This example tells us a lot about how we should approach our performance. It is not particularly surprising but it does highlight the nuanced difference between what we feel must to achieve and what we are aiming for, something my colleagues Dr Martin Turner, Dr Jamie Barker and Dr Matt Slater cover in their Smarter Thinking Project. With a golfer facing a seven foot putt we would work with them to make sure they are in the best shape to make the putt, for example through a well-worked pre-putt routine that precedes a confident relaxed stroke. But thinking they ‘should’ make these putts is not helpful and not true. Even for professional golfers.

It also tells us that sport is replete with failure. Whether it is the best rugby kickers with a successful kick percentage of around 80% (they miss one in five) through to the golfers making surprisingly only half the putts from seven feet. Because of this the ability to move on from failure is key to success. As is, perhaps more importantly, the ability to focus on the process of success and not be cowed by the expectation of success – in short how we engage with our goals matters.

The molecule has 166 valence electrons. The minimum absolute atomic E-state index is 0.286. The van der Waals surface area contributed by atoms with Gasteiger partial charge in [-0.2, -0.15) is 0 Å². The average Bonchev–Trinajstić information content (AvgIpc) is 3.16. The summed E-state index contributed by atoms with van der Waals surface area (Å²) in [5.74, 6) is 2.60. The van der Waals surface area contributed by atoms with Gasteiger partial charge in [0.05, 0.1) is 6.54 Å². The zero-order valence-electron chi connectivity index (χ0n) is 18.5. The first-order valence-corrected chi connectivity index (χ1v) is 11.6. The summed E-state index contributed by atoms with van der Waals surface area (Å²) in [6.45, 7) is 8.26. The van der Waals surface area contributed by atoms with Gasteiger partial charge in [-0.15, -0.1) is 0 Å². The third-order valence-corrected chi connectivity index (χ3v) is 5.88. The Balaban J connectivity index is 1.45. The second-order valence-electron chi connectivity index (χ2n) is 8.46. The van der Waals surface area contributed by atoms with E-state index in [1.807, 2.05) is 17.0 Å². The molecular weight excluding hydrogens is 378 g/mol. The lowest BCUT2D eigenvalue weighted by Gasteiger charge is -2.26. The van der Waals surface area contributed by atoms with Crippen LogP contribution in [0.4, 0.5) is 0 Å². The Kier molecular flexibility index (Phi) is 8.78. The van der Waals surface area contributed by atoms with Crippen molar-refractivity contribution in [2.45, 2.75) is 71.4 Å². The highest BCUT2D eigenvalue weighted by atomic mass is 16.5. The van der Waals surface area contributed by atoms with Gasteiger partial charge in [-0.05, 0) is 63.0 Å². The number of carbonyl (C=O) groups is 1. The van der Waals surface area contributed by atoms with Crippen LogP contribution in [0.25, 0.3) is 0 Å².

I am looking forward to exploring how successful people from business, sport and politics deal with success and failure – and how they engage with their goals – in more detail with Alastair Campbell who authored Winners and How They Succeed and will be doing a residency at Staffordshire University on the 16th -18th November.

Still a Good walk Worth Watching

With the Ryder Cup about to start in Scotland I was reminded of an article I wrote with David Lavallee for the Psychologist the last time the Ryder Cup was held in the UK. In it I mentioned that for psychologists, or indeed anyone interested in performance and behaviour, the Ryder Cup between the USA and Europe is worth watching because of the many different elements of psychology at play. In short we can learn a lot about people from observing the Ryder Cup.

You can view the article here and much of what I wrote is still relevant to the upcoming competition. Although the data about the role of home advantage has changed somewhat, with Europe winning in such thrilling fashion in both 2010 and 2012. Since 1979, when the competition took its present form of Europe against the USA, the home team has won 11 of the 18 competitions (61%) with the away team winning six and one draw.